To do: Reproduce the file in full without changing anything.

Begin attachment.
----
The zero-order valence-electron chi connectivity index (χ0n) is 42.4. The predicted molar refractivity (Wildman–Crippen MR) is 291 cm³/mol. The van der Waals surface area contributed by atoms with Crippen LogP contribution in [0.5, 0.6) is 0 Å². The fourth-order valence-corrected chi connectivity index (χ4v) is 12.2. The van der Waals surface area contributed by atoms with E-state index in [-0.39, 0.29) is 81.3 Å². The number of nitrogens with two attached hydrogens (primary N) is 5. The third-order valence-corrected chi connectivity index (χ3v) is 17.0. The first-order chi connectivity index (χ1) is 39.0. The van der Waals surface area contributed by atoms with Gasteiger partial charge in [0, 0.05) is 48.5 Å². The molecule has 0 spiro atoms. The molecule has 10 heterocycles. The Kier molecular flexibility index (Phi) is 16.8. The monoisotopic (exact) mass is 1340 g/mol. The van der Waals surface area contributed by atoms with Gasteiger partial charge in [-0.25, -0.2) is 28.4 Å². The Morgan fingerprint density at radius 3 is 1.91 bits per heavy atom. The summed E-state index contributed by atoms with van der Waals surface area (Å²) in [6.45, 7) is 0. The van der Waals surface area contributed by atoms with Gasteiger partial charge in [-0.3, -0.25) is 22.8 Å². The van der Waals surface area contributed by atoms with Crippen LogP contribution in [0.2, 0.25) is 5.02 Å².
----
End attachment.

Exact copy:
The zero-order valence-electron chi connectivity index (χ0n) is 42.4. The predicted molar refractivity (Wildman–Crippen MR) is 291 cm³/mol. The van der Waals surface area contributed by atoms with Crippen LogP contribution in [0.5, 0.6) is 0 Å². The fourth-order valence-corrected chi connectivity index (χ4v) is 12.2. The van der Waals surface area contributed by atoms with E-state index in [-0.39, 0.29) is 81.3 Å². The number of nitrogens with two attached hydrogens (primary N) is 5. The third-order valence-corrected chi connectivity index (χ3v) is 17.0. The first-order chi connectivity index (χ1) is 39.0. The van der Waals surface area contributed by atoms with Gasteiger partial charge in [0, 0.05) is 48.5 Å². The molecule has 0 spiro atoms. The molecule has 10 heterocycles. The Kier molecular flexibility index (Phi) is 16.8. The monoisotopic (exact) mass is 1340 g/mol. The van der Waals surface area contributed by atoms with Gasteiger partial charge in [-0.25, -0.2) is 28.4 Å². The Morgan fingerprint density at radius 3 is 1.91 bits per heavy atom. The summed E-state index contributed by atoms with van der Waals surface area (Å²) in [6.45, 7) is 0. The van der Waals surface area contributed by atoms with Gasteiger partial charge in [-0.3, -0.25) is 22.8 Å². The van der Waals surface area contributed by atoms with Crippen LogP contribution in [0.2, 0.25) is 5.02 Å².